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Types, Classification, Life Cycle, Transmission | Medical Parasitology - Parasite and Host | 12th Microbiology : Chapter 8 : Medical Parasitology

Chapter: 12th Microbiology : Chapter 8 : Medical Parasitology

Parasite and Host

Parasites are living organisms, which depend on living host for their nourishment and survival.

Parasite and Host

Parasites are living organisms, which depend on living host for their nourishment and survival. They multiply or undergo development in the host. Host is defined as an organism, which harbors the parasite, provides nourishment and gives shelter to parasite. Host is relatively larger than the parasite.


Association between Host and Parasite

The relationship between host and the parasite can be of the following types:

• Symbiosis

• Commensalism, and

• Parasitism.

Flowchart 8.1 describes the types of host – parasite relationship


Types and Classification of Parasite

According to the nature of the host- parasite interaction and the environmental factors, the parasite may be one of the following,

Ectoparasite: These parasites live on the outer surface or in the superficial tissues of the host (Example: Lice). The infection by these parasites is called infestation.

Endoparasite: The parasite which lives within the host is called Endoparasite. Invasion by the parasite is called Infection. Most of the protozoan and helminthic parasites causing human diseases are endoparasites.

Endoparasites can be further classified as:

• Obligate parasite: This parasite is completely dependent on its host and cannot survive without it. Example: Hookworms.

• Facultative parasite: This parasite may either live as free living form or as a parasite when the opportunity arises. Example: Naegleria fowleri.

• Opportunistic parasite: This parasite is capable of producing disease in an immune deficient host (like AIDS and cancer patients). Example: Toxoplasma gondii.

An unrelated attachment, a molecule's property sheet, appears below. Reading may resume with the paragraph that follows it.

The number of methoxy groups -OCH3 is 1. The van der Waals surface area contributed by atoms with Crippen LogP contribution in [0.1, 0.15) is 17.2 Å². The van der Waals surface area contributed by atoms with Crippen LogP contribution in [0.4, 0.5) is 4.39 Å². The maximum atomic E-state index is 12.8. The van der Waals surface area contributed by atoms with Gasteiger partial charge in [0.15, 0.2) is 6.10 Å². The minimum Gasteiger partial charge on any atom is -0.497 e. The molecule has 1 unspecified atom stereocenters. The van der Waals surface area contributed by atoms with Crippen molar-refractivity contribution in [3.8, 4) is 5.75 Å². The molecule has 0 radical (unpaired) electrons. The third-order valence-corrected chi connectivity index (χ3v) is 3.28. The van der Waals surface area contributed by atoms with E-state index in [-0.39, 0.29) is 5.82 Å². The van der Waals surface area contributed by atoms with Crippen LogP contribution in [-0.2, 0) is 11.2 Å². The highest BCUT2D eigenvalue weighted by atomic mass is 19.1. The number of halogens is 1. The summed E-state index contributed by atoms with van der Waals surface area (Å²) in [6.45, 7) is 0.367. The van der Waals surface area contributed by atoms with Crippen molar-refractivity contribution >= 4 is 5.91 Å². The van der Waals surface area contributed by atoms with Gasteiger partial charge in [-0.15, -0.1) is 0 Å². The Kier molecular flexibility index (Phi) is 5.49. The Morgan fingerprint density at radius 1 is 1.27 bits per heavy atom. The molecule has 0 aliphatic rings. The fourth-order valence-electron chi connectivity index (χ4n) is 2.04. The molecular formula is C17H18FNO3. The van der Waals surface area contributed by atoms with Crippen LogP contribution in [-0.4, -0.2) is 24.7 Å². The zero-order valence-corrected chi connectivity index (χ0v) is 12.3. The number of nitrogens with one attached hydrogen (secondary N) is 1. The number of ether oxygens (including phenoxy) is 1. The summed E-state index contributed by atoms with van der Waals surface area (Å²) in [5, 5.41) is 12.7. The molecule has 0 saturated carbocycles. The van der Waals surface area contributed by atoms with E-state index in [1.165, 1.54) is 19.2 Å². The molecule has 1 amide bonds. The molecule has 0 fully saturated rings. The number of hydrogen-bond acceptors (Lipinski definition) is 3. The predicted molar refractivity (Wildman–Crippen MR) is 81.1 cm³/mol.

• Zoonotic Parasite: This parasite primarily infects animals and is transmittable to humans. Example: Fasciola species.

• Accidental parasite: This parasite infect an unusual host are known as accidental parasites. Example: Echinococcus granulosus infects man accidentally.

• Wandering or Aberrant parasites: Parasites which infect a host migrate to the site where it cannot live or develop further are called aberrant parasites. Example: Dog roundworm infecting humans.


Types of Host

Definite host: The host which harbour the adult parasites or in which parasites undergo sexual method of reproduction is referred to as a definite host. The definite host may be a human or any other living organism. Example: Mosquito acts as a definite host for Plasmodium spp. in Malaria.

Intermediate host: The host in which the larval stages of the parasite live or in which asexual reproduction of parasite takes place is called the intermediate host. Example: Man acts as an intermediate host for Plasmodium spp. in Malaria.

Reservoir host: The host which harbour the parasite and acts has an important source of infection to other susceptible hosts is known as reservoir host. It is also called temporary host. Example: Dog is the reservoir host for disease kala azar.

Natural host: The host which is naturally infected with a certain species of parasite, is called natural host. Example: Pig is the natural host of Balantidium coli.

Paratenic host or transport host: some parasites enter a host in which they do not undergo any development but remains alive till they gain entry into the definitive host or intermediate host. Such a host is termed as paratenic host or transport host or carrier host.

Common name of medically important parasite

Intestinal flagellates – Giardia intestinalis

Oral Flagellates – Trichomonas tenax Genital flagellates – Trichomonas vaginalis

Blood and Tissue flagellates – Leishmania and Trypanosoma

Ciliated protozoa – Balantidium coli

Dog roundworm – Toxocara canis

 Cat roundworm – Toxocara cati

 Roundworm – Ascaris lumbricoides

 Hookworm – Ancylostoma duodenale

 Liver fluke – Fasciola hepatica

Blood fluke – Schistosoma haematobium

 Lung fluke – Paragonimus westermani

 Pork tapeworm – Taenia solium

 Beef tapeworm – Taenia saginata

 Eyeworm – Thelazia spp

 Threadworm or Human pinworm – Enterobius vermicularis